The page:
Buzzfeed has assembled "21 Incredibly Angry Songs About Margaret Thatcher." (The list actually went up last October, but all my punk-nostalgist friends have been linking to it this week.) As a Kinks fan, I don't know whether to be offended that they left out "Dear Margaret" or relieved that the record has been mercifully forgotten. (Five points to the first reader who can give me a coherent reason why the song includes the line "Don't you like rock'n'roll?")
Elsewhere, a writer at the L.A. Times argues that "Thatcher exerted a remarkably creative influence on British music from the late '70s through the late '80s and beyond. The ridicule and rage heaped on her prompted some of the spikiest lyrics, angriest guitars and most indelible percussion to be heard during of one of the most rancorous eras in modern British music and politics." (He also claims that Thatcher had "determinedly—some would say ruthlessly—free-market economic policies." That's a stretch.) The Guardian has posted an overview of anti-Thatcher pop too.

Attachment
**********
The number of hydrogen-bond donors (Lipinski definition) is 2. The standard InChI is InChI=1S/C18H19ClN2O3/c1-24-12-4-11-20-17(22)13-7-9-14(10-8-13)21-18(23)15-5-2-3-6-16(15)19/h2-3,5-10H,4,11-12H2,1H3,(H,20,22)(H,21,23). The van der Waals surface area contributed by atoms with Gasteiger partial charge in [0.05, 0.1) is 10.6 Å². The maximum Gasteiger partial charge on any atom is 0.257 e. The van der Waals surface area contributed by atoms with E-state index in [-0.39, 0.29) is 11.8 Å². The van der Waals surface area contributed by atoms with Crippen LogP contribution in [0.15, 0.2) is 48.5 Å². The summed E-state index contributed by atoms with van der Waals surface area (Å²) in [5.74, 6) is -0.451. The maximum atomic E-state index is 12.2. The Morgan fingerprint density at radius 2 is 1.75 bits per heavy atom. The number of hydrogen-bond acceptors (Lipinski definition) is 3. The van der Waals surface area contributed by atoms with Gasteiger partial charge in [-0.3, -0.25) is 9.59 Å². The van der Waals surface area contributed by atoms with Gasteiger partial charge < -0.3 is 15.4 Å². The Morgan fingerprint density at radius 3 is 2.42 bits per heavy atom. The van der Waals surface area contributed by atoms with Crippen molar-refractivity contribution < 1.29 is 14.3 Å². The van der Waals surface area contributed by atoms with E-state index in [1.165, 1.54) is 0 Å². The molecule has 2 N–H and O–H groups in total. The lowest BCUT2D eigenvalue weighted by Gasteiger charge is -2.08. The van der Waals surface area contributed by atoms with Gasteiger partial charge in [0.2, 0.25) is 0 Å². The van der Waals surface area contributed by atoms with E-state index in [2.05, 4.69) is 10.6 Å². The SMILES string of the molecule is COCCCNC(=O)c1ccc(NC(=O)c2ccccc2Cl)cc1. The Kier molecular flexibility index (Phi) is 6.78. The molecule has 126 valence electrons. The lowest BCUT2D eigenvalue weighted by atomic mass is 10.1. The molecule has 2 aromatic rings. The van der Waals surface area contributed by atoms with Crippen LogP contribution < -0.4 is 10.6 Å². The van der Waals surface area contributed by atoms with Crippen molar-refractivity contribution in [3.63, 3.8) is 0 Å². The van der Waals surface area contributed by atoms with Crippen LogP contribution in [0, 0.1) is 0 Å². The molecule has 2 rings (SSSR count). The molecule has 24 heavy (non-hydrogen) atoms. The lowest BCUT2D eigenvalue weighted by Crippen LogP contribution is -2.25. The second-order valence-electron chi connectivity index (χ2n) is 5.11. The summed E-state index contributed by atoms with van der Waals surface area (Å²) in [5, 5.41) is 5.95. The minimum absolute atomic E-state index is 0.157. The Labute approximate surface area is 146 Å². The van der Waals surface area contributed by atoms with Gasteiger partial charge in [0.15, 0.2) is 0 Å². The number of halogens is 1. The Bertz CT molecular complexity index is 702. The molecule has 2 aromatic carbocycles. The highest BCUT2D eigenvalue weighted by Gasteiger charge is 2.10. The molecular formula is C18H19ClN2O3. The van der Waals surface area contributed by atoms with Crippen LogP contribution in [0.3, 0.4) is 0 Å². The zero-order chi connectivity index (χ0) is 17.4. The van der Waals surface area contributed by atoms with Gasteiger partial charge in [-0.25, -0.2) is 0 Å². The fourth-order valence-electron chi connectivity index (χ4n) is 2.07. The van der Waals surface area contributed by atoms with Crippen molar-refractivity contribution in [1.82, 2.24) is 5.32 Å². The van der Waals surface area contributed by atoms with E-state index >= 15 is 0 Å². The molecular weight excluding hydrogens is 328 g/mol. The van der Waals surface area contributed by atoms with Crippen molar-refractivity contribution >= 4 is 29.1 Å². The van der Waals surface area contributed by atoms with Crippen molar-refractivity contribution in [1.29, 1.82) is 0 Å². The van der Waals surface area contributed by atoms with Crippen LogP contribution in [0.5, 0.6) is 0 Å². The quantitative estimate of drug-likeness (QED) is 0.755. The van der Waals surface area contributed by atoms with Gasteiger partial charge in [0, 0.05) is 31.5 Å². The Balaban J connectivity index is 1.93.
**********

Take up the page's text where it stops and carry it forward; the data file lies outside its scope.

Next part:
One subject missing from all those articles is the British punk of the pre-Thatcher years, which assailed the old consensus as surely as she did, though—naturally—not from an identical direction. The omission is probably inevitable, given that Thatcher's death is the newshook for these pieces, but it's a bit like reading a history of the New Left that begins with the election of Richard Nixon.
In other Pop Thatcher news, cultural-studies mavens may enjoy Marcus K. Harmes' recent paper "A Creature Not Quite of This World: Adaptations of Margaret Thatcher on 1980s British Television." And here's a clip of Thatcher reciting the Monty Python parrot sketch.